The wind slab problem is fairly widespread on the Northern half of the compass above 7000 feet. Wednesday we were able to intentionally trigger a decent size example of this problem below a cornice on a NE facing slope that was still being actively loaded. We also observed several areas on the steep, northerly terrain in the Hum Lake area that failed on their own. Last weekend we had skier triggered avalanches reported on very high, wind loaded western aspects. Yesterday, we toured the ridgeline above Josephine Lake and saw fewer natural avalanches in that area but found the effects of the wind to be highly variable with a punchy, wind crust/board resting on a layer of well developed faceted snow on a shallow, rocky, upper elevation SW facing slope. This layer collapsed under the weight of our skis and also provided one small but notable whumph where it was resting on a deeper snowpack. We also found several small "pockets" of cross loaded wind slab on E and SE terrain at the ridgetop. Overall, you can look at windloaded terrain right now with the great visibility and see the warning signs: rounded, pillowy, sculpted terrain is the norm throughout the Northerly terrain, and these features are pretty much yelling "leave me alone" right now.
With the upper elevation temperatures climbing above freezing in the afternoon yesterday, we saw signs of change in the snowpack on the southerly or solar aspects. Roller balls started picking up around 2 pm with trees shedding snow and rime at the same time. If today proves to be sunny and warm again in the upper elevations, watch for an increase in the potential of loose wet slides later in the day. We saw a few small point release slides on sunny, rocky terrain yesterday and a good specimen on Osprey Point as we were driving back in on Warren Wagon.
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We found a variable snowpack yesterday near Josephine Lake on Squaw Point. Aside from the obvious wind slab build up with the last storm cycle, we found an average of about 55 cm or 21 inches of settled snow from the storm cycle earlier this week. The aspects that we tested yesterday were pretty similar in that we had moderate Compression Test failures in the upper 1/3 of the new snow with irregular fracture planes which lacked propagation potential. Closer to the interface with the older snow near 55 cm down we had a cleaner, Q2, SC failure that broke in the hard range(CT 25) on both aspects. The mid pack has become very strong and well consolidated over the last 2 weeks but still shows a high degree of variation where it is shallow or deeper with a fairly uniform layer of rounding facets and a reverse density(denser snow above weaker snow) change in the lower 5 to 20 inches of the snowpack. We found very well developed depth hoar forms on a shallow rocky area with an unsupportable wind layer overlying them.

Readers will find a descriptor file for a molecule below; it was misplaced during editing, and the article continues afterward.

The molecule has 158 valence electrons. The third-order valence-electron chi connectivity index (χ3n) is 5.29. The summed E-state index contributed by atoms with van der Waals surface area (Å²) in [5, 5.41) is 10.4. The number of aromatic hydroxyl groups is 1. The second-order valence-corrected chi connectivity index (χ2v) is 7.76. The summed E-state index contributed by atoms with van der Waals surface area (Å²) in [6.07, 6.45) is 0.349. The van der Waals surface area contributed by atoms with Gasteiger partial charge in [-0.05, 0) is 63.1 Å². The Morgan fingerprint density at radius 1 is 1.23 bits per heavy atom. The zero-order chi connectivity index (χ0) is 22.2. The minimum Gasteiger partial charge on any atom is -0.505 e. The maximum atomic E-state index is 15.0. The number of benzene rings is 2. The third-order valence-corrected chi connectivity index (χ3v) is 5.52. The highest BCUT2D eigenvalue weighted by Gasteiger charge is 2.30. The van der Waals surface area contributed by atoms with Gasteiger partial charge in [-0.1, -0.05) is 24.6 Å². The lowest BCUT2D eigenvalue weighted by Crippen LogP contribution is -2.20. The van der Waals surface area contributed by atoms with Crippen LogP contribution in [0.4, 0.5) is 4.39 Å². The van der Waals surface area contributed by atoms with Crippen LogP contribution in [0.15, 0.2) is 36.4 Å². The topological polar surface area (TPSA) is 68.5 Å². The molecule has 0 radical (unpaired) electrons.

In addition, we noticed that the sun and heat began to change the snowpack mid afternoon with trees beginning to shed and a few small point releases kicking off in steep rocky, sun affected terrain. On our way back to town we also saw a nice slab on the rocky slopes of Osprey Point that started as a point release on shedding rocks and was able to propagate into a shallow slab on the slope below.
SHORT TERM...Inversion forming as temps aloft rise while snow- covered surface gets gradually colder. Fog has formed during the night in the valleys. As the inversion gets stronger and shallower the fog should eventually find its way to the lower Treasure Valley...Saturday or Sunday. Otherwise, continued dry and cold with light winds.
LONG TERM...Saturday night through Friday...An upper level ridge will keep our CWA dry through Monday, and possibly Monday night as well. But an unsettled pattern will return starting Tuesday, as a long fetch of moisture from across the Pacific reaches our area. After Monday we can expect precipitation each day, with most falling Tuesday through Thursday, mainly in the form of snow. A mix of rain, freezing rain, and snow is also possible, as mild and moist Pacific air flows over the top of the cold air anchored in the valleys. Temperatures will slowly moderate, from around 15 degrees below normal on Sunday to around 5 degrees below normal by Friday.
This avalanche advisory is provided through a partnership between the Payette National Forest and the Payette Avalanche Center. This advisory covers the West Central Mountains between Hard Butte on the north and Council Mountain on the south. This advisory applies only to backcountry areas outside established ski area boundaries. This advisory describes general avalanche conditions and local variations always occur. This advisory expires at midnight on the posted day unless otherwise noted. The information in this advisory is provided by the USDA Forest Service who is solely responsible for its content.